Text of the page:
What’s behind the recent EHR public relations blitz and our passionate debate in The Health Care Blog? It’s fear for the Affordable Care Act’s future. Oh, the ACA can weather political challenge in the short term, but in the long run, only health cost containment will matter. EHRs are the ship that institutions are counting on to navigate payment reform and, from the institutional perspective, physicians and patients are just along for the ride. From the citizen perspective however, cost containment will be seen as rationing unless patients and physicians are appropriately engaged in the most costly decisions.
The impact of yet more regulations, such as Stage 3 Meaningful Use, could be too late to save the ACA. For now, the administration and those of us that hope the ACA succeeds must work to shift EHR vendors and their institutional customers toward patient engagement using the tools of policy guidance, public relations and federal procurement.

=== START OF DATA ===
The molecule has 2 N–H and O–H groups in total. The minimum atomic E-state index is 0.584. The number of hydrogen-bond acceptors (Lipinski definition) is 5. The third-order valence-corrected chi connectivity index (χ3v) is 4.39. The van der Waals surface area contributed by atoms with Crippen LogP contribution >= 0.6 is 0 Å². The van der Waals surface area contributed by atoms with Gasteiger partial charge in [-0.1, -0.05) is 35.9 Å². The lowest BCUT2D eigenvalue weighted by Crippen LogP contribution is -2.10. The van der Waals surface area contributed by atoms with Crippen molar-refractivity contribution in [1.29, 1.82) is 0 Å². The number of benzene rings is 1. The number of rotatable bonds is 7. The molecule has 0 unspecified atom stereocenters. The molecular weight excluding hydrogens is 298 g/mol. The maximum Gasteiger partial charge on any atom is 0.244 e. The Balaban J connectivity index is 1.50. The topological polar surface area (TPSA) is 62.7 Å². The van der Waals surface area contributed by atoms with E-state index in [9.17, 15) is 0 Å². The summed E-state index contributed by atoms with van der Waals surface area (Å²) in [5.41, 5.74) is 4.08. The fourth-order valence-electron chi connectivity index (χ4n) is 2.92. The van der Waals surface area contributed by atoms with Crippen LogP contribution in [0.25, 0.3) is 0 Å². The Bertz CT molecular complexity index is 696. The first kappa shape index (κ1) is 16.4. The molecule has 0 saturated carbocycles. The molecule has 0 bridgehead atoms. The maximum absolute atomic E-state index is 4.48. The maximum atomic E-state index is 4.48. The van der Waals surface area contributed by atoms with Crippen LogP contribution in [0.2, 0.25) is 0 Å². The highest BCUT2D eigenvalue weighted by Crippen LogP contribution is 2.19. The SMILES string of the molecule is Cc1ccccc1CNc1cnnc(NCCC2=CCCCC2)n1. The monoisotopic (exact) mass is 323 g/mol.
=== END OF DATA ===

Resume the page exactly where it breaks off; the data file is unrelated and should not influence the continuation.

First, a crash course in health economics. If you have a few minutes, read Accountable Care Organizations: Can We Have Our Cake and Eat It Too? by Jessica L. Mantel. Otherwise, just struggle through the next two paragraphs summarizing why EHRs are the lynchpin of health reform via the ACA.
Cost containment requires either cost controls or a shift away from fee-for-service payment. The ACA is based on accountable care as an alternative to fee-for-service. Accountable Care Organization (ACO) is shorthand for the new health care payments regime. By paying ACO institutions instead of individual service providers, health insurance companies and Medicare provide direct economic incentives to reduce waste, lower costs and, if we’re not careful, withhold needed care. An ACO is by definition an organization or institutional construct.